Unilever Bans Super Skinny Models in its Ads

10 May 2007

LONDON: The late Duchess of Windsor, aka Wallis Simpson, once said: "You can never be too rich or too thin," a mantra echoed by Hollywood starlets and other celebrity magazine wannabes.

But for every super-skinny actress or model there are many more generously proportioned people whose body image should be celebrated, so says Anglo-Dutch consumer goods maker Unilever.

The consumer goods colossus has issued an edict to its marketing and advertising teams that only models with a healthy Body Mass Index (the proportion of fat to skin and bones according to the United Nations) can be used to sell its brands worldwide.

Preaches president of home and personal care Ralph Kugler: "Unilever believes in a healthy balanced diet and that both men and women have the right to feel comfortable with their bodies and not suffer from lack of self-esteem brought on by images of excessive slimness."

Its Dove brand, which includes soaps and body creams, has already been using larger models in its "Real Beauty" campaign.

The debate over 'size zero' models has been exercising health professionals in Europe and the US following deaths from apparent eating disorders among the catwalk classes.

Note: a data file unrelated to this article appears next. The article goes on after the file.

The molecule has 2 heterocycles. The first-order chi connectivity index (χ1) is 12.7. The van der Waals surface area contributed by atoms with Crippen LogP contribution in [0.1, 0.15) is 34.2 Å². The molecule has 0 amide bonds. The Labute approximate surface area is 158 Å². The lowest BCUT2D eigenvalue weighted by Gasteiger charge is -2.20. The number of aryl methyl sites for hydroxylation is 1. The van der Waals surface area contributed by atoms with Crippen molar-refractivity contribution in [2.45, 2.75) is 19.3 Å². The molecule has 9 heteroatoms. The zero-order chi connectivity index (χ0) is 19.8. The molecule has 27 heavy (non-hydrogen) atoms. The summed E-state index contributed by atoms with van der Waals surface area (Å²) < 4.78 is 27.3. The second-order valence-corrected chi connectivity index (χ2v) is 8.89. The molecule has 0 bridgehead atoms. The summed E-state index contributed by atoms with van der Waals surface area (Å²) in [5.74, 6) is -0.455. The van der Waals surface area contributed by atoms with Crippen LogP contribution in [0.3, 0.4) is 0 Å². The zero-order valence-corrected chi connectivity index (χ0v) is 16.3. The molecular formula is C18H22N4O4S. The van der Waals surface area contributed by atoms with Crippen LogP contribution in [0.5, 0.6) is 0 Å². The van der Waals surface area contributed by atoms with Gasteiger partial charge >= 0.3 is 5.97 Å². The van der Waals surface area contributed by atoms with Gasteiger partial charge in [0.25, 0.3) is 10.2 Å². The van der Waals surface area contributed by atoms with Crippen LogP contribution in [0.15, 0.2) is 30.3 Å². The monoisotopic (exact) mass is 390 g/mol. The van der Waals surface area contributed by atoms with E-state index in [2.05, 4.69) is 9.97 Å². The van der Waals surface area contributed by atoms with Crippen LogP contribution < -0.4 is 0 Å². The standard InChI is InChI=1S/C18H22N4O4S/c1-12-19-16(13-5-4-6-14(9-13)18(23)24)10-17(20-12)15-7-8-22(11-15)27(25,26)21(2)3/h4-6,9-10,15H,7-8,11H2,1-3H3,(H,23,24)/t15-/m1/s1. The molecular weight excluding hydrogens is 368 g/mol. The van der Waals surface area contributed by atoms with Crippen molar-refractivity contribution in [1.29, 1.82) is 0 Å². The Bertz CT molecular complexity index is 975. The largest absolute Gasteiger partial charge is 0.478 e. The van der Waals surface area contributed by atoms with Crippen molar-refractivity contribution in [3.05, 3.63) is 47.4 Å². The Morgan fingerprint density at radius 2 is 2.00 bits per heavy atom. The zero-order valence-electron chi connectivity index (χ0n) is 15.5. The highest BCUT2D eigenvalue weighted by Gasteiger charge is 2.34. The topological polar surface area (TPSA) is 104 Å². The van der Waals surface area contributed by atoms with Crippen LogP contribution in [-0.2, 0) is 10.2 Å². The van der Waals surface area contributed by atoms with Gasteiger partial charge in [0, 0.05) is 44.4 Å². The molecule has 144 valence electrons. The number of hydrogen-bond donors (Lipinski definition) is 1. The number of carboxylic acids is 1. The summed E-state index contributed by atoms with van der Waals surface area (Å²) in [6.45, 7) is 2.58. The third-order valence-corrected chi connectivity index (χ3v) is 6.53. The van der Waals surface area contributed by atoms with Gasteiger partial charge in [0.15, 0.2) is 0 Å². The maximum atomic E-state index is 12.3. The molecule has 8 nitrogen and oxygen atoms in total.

At the same time, however, childhood obesity is troubling Unilever, hence its announcement of plans to further curb its marketing to children by promoting only healthier products to youngsters aged between six and 11.

This follows the company's decision last year to restrict direct advertising to the under-sixes of brands such as Wall's ice creams.

Opines president of foods Vindi Banga: "We see this as a further step in responding to growing concerns about rising levels of obesity and dietary deficiency, particularly among children.

"This supports Unilever's broader strategy to improve the overall nutritional composition of our foods and to help parents and their children make 'healthier choices' without compromising on taste and enjoyment."

Data sourced from Brand Republic (UK); additional content by WARC staff